Award-winning journalist and ISLANDS contributing editor Bob Payne is a certified scuba diver, but what pleased him most about the Turks & Caicos, which are known for their diving, were his experiences on land.
"Sea whips and gorgonians are nice," he says, "but for me they don't compare to watching a kid gallop a horse at sunrise down the main street of Cockburn Town on Grand Turk, or losing $20 playing pool on Saturday night at the local bar on Salt Cay. The people of Turks & Caicos were as interesting as any I've met."
Photographer Darrell Jones tells us that the Turks & Caicos are one of his favorite island destinations, a place where he would like to vacation. For someone who has traveled the Caribbean for 25 years, that"s saying a lot.
Jones was most taken with Grand Turk. "It's rustic yet intimate, and the island culture hasn't been diluted," he says. "And it's very friendly; I traveled everywhere by golf cart, stopping frequently to chat with the locals."
Jones, a Miami resident who grew up near the ocean, is an ISLANDS contributing photographer.
Turks & Caicos is a world-class dive destination with an extensive reef system that's 65 miles wide and 200 miles long. The big draws are shipwrecks, legendary walls that drop 7,000 feet into the Turks Island Passage, and visibility up to 200 feet. The wall is closest to shore off Grand Turk. Contact Blue Water Divers on Grand Turk (tel. 649-946-2432, www.grandturkscuba.com); Salt Cay Divers on Salt Cay (649-946-6906, www.saltcaydivers.tc); and Dive Provo on Providenciales (tel. 800- 234-7768, www.diveprovo.com). The best time to dive in the Turks & Caicos is from April through November.
The islands host 230 miles of beautiful white-sand beaches, but be prepared because most of them have no shade. Provo's 12-mile-long Grace Bay Beach is impressive, and despite the hotels scattered along it, you'll find plenty of space to be alone. Salt Cay's pristine North Beach is just as gorgeous but nearly deserted. It's also more exposed, so the water can be rough for swimming. Governor's Beach is the most popular strand on Grand Turk. For great shelling, take a day trip to Dellis Cay.
On Provo, Payne splurged by staying in one of the 21 luxury suites - complete with marble bathrooms, Guatemalan rugs, and Mexican vases - at the Grace Bay Club ($395 to $1,115 per night; tel. 800-946-5757, Web site www.gracebayclub.com). The Turks Head Inn is an offbeat romantic hideaway housed in a former colonial mansion on Grand Turk ($100 to $125 per night; tel. 649-946-2466, Web site www.grand-turk.com). The Island House on Grand Turk provides guests with free golf carts, and on Salt Cay, the Mount Pleasant Guest House, which dates to 1830, is a comfortable place to stay and one of the island"s evening gathering spots ($85 to $125 per night; tel. 649-946-6927, Web site www.mountpleasantguesthouse.com).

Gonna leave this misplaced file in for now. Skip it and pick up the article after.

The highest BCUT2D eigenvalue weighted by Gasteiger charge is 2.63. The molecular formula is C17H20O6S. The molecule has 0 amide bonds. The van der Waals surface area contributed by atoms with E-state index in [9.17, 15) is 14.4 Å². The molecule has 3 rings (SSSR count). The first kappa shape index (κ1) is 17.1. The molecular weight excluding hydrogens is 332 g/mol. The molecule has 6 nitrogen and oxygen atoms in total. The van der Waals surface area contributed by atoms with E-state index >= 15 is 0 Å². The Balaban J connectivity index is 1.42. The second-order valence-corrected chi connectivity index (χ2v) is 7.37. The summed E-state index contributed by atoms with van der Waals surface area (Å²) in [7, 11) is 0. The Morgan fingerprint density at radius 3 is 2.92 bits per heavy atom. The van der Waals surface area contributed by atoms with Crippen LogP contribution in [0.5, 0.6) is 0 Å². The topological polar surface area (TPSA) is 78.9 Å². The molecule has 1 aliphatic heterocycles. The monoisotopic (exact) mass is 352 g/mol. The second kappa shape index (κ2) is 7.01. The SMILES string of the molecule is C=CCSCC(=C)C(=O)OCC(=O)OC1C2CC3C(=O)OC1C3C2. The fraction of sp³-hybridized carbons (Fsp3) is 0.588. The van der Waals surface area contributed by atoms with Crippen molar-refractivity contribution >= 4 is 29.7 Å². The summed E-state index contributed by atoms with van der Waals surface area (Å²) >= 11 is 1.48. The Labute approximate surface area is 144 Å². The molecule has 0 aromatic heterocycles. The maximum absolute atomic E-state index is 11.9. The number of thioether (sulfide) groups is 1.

What's to Eat Since virtually everything except seafood is imported, meals can be expensive - but good. The best food is on Provo. Boogaloo's, near Blue Hills, is a wooden shack on the shore. The chef wades out to a pen and harvests live conch to mix with onions and peppers in conch salad, and to use for making deep-fried, batter-dipped cracked conch. Nearby is the 3 Queens, which consists of a restaurant-bar in one building and also a beach shack similar to Boogaloo's. The most elegant restaurant in the Turks & Caicos is Anacaona, where beautiful water views complement the excellent nouvelle cuisine at Provo"s Grace Bay Club.
On the Road
It's a 25-minute plane ride from Provo to Grand Turk or Salt Cay. The trip from Grand Turk to Salt Cay takes 10 minutes by air or 45 minutes by boat. There are car rentals on Provo. (Remember to drive on the left.) On Grand Turk, you can get around by golf cart or taxi, or on foot. Most people walk on Salt Cay, although you can rent a golf cart for about $45 a day.
Don't Miss To have beaches and reefs all to yourself, take a boat north from Provo to empty Fort George Cay. On Provo, drive out to Chalk Sound, a narrow three-mile-long inlet lined with grand houses overlooking impossibly blue water. Another highlight is the Turks & Caicos National Museum on Grand Turk, which displays artifacts from the oldest shipwreck in the New World; it sank on Molasses Reef in the early 1500s. From January through March, be sure to sign up for a whale-watching trip in the Turks Island Passage.
Read It and Leap For a historical account of the region, take a look at Turks Islands Landfall, by H. E. Sadler. Stephen Harrigan's Water and Light is this Texas writer's account of spending a season diving off Grand Turk. The most useful guide is Lonely Planet"s Bahamas, Turks & Caicos, by Christopher Baker.
For in-depth information, see the Turks & Caicos Islands Information Gateway at www.tcimall.tc. Get the 411 on hotels, restaurants, and islands dive operators at www.tcisearch.com. You'll find plenty of info specifically relating to Providenciales at www.provo.net.
While Provo and Grand Turk have banks and ATMs, Salt Cay doesn't have any. Credit cards are widely accepted on Provo, less so on the other islands in the group.